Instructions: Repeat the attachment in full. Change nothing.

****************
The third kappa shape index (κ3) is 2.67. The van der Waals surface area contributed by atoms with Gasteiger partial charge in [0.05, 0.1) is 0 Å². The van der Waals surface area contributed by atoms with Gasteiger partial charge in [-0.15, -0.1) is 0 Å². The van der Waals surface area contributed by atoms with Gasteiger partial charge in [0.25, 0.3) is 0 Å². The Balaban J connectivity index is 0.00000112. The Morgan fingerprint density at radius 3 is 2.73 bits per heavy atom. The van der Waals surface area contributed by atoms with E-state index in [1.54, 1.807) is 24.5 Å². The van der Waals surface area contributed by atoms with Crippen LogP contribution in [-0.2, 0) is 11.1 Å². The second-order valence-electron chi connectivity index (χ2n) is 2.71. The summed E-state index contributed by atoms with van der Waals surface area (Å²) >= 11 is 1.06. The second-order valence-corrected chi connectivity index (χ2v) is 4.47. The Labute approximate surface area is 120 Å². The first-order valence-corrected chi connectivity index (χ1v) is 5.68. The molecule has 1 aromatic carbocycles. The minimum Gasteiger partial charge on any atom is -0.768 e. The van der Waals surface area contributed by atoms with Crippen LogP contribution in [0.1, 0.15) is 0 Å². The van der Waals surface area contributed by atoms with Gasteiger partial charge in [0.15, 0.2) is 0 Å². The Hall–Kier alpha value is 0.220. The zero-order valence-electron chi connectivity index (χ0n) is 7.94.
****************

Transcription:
The third kappa shape index (κ3) is 2.67. The van der Waals surface area contributed by atoms with Gasteiger partial charge in [0.05, 0.1) is 0 Å². The van der Waals surface area contributed by atoms with Gasteiger partial charge in [-0.15, -0.1) is 0 Å². The van der Waals surface area contributed by atoms with Gasteiger partial charge in [0.25, 0.3) is 0 Å². The Balaban J connectivity index is 0.00000112. The Morgan fingerprint density at radius 3 is 2.73 bits per heavy atom. The van der Waals surface area contributed by atoms with E-state index in [1.54, 1.807) is 24.5 Å². The van der Waals surface area contributed by atoms with Crippen LogP contribution in [-0.2, 0) is 11.1 Å². The second-order valence-electron chi connectivity index (χ2n) is 2.71. The summed E-state index contributed by atoms with van der Waals surface area (Å²) >= 11 is 1.06. The second-order valence-corrected chi connectivity index (χ2v) is 4.47. The Labute approximate surface area is 120 Å². The first-order valence-corrected chi connectivity index (χ1v) is 5.68. The molecule has 1 aromatic carbocycles. The minimum Gasteiger partial charge on any atom is -0.768 e. The van der Waals surface area contributed by atoms with Crippen LogP contribution in [0.1, 0.15) is 0 Å². The van der Waals surface area contributed by atoms with Gasteiger partial charge in [0.15, 0.2) is 0 Å². The Hall–Kier alpha value is 0.220. The zero-order valence-electron chi connectivity index (χ0n) is 7.94.